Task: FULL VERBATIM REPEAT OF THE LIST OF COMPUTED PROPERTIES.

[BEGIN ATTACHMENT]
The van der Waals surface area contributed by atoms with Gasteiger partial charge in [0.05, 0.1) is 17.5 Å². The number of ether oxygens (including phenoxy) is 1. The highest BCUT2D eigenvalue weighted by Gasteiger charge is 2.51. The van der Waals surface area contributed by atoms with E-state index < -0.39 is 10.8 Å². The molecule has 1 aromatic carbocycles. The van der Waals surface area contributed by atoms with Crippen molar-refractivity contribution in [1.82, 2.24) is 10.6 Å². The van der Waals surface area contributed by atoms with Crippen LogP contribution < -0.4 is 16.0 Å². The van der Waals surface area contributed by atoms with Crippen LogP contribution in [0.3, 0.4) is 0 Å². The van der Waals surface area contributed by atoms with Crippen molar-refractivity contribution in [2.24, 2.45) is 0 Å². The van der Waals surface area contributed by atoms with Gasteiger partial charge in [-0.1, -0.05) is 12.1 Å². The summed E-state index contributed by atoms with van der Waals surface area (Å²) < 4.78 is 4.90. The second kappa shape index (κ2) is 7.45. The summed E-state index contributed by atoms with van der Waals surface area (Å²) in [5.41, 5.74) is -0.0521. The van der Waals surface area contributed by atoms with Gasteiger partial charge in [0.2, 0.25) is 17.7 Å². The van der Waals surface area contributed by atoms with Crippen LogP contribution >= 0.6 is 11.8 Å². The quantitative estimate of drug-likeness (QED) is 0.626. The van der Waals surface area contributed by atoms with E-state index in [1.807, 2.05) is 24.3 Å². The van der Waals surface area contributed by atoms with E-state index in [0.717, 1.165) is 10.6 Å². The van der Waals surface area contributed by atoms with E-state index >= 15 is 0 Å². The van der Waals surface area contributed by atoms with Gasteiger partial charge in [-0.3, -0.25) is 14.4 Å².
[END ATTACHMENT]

The van der Waals surface area contributed by atoms with Gasteiger partial charge in [0.05, 0.1) is 17.5 Å². The number of ether oxygens (including phenoxy) is 1. The highest BCUT2D eigenvalue weighted by Gasteiger charge is 2.51. The van der Waals surface area contributed by atoms with E-state index < -0.39 is 10.8 Å². The molecule has 1 aromatic carbocycles. The van der Waals surface area contributed by atoms with Crippen molar-refractivity contribution in [1.82, 2.24) is 10.6 Å². The van der Waals surface area contributed by atoms with Crippen LogP contribution < -0.4 is 16.0 Å². The van der Waals surface area contributed by atoms with Crippen LogP contribution in [0.3, 0.4) is 0 Å². The van der Waals surface area contributed by atoms with Crippen molar-refractivity contribution in [2.24, 2.45) is 0 Å². The van der Waals surface area contributed by atoms with Gasteiger partial charge in [-0.1, -0.05) is 12.1 Å². The summed E-state index contributed by atoms with van der Waals surface area (Å²) < 4.78 is 4.90. The second kappa shape index (κ2) is 7.45. The summed E-state index contributed by atoms with van der Waals surface area (Å²) in [5.41, 5.74) is -0.0521. The van der Waals surface area contributed by atoms with Gasteiger partial charge in [0.2, 0.25) is 17.7 Å². The van der Waals surface area contributed by atoms with Crippen LogP contribution >= 0.6 is 11.8 Å². The quantitative estimate of drug-likeness (QED) is 0.626. The van der Waals surface area contributed by atoms with E-state index in [1.807, 2.05) is 24.3 Å². The van der Waals surface area contributed by atoms with E-state index in [0.717, 1.165) is 10.6 Å². The van der Waals surface area contributed by atoms with E-state index >= 15 is 0 Å². The van der Waals surface area contributed by atoms with Gasteiger partial charge in [-0.3, -0.25) is 14.4 Å².